Investment needed not by luck or osmosis. Effective choices needed. There is no silver bullet.

Fr?m the outset, EC has focussed on epas as FTAs, with repition of mantra of reciprocity. If between equals, then fine! There are also concerns on

process, and serious anxieties for regional integration.

The ACP has in its ranks some of the poorest countries. EU council in June said...CARIFORUM EPA signed. ACPs need to be vigilant, and the EU should show flexibilty. This is on the cards in the Caribbean.

Global regulation needs to be strengthened. Addition of further devt before onset of liberalisation. Testing times, but times that require mutual respect.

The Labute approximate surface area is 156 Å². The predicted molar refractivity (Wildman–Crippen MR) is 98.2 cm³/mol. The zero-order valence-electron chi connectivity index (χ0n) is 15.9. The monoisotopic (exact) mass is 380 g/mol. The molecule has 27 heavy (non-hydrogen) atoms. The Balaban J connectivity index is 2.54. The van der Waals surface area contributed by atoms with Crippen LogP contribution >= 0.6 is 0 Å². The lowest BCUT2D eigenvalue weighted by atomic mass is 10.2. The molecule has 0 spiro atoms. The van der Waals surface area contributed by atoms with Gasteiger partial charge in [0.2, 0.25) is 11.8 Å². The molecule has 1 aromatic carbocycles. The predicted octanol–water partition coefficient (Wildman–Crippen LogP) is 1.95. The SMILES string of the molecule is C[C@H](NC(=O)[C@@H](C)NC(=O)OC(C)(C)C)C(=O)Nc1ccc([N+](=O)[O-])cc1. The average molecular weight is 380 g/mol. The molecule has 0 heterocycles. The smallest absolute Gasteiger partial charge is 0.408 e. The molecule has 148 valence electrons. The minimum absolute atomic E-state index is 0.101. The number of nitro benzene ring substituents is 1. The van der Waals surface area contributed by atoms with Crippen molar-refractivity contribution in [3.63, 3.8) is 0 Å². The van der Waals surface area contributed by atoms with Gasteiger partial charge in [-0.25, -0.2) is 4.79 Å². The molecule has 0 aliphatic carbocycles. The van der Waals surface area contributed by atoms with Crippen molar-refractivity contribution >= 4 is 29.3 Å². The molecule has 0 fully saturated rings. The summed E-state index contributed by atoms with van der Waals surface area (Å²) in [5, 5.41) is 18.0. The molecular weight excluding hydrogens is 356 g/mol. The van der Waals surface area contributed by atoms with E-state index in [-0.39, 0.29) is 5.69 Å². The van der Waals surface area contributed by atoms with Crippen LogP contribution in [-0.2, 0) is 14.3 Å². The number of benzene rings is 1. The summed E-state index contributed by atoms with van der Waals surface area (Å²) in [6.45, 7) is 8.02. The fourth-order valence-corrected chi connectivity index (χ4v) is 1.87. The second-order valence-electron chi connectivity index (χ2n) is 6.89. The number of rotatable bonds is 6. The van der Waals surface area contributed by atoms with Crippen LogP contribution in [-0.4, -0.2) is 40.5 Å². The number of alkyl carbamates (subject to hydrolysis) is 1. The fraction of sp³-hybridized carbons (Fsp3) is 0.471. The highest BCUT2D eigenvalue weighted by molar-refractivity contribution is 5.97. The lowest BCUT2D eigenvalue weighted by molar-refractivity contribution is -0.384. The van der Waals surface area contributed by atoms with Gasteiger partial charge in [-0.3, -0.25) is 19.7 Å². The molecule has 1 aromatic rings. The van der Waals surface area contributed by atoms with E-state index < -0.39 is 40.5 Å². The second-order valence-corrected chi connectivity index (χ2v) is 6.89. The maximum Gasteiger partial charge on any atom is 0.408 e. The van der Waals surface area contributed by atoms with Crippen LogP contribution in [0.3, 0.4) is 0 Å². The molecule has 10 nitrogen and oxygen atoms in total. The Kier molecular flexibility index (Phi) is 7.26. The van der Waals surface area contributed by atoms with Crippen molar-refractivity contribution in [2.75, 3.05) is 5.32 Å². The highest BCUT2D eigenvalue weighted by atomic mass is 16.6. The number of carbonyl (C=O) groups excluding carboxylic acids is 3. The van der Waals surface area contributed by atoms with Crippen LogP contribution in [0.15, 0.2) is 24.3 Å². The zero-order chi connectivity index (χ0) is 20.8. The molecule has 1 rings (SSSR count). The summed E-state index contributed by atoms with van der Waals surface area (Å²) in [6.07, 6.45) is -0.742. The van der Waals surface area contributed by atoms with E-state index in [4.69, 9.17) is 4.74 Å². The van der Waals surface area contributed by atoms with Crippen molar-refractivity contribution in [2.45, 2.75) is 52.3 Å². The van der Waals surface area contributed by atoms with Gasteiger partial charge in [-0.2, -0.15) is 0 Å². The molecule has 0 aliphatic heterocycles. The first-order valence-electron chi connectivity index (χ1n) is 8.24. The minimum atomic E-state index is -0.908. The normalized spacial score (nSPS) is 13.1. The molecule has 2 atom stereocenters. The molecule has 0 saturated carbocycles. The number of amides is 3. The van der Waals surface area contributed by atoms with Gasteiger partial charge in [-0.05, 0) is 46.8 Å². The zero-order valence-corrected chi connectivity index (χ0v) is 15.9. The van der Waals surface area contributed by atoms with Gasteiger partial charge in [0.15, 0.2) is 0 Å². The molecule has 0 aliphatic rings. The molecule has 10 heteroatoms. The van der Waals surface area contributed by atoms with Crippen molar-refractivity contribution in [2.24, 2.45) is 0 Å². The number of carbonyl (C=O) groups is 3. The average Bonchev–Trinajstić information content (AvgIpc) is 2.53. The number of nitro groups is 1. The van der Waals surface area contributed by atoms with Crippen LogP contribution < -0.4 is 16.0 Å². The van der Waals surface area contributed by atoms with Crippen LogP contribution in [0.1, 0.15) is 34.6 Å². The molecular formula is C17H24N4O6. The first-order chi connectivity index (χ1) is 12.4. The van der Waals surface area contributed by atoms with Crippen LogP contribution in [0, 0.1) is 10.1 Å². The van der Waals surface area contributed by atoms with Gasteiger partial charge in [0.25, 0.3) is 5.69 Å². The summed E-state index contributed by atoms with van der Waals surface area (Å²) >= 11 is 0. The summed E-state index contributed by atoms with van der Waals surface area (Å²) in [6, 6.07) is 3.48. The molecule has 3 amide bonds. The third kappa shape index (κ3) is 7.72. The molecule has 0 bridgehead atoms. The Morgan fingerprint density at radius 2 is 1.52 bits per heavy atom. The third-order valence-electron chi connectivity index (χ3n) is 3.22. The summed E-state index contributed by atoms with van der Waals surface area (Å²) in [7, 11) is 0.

Stepping down from podium to reveal a diminutive figure, she prompts a warmer clap for a rather powerful speech. Sudan president is about to speak in Arabic. Headphone alert!

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Opening Ceremony of ACP 6 Summit

It is 10h23, and the ACP Secretary-General Sir John Kaputin is about to make his speech. He says it is a priviledge and an honour to deliver preliminary remarks at this august summit.

He wants to express gratitude to the peoples of Ghana and the prez, being grateful for the warm reception being accorded since his arrival to beautiful ciity of Accra.

ACP Group has been involved in many different activities since Khartoum mtg, etc.

Yeah, the World Bank guy and UNICEF lady are here; I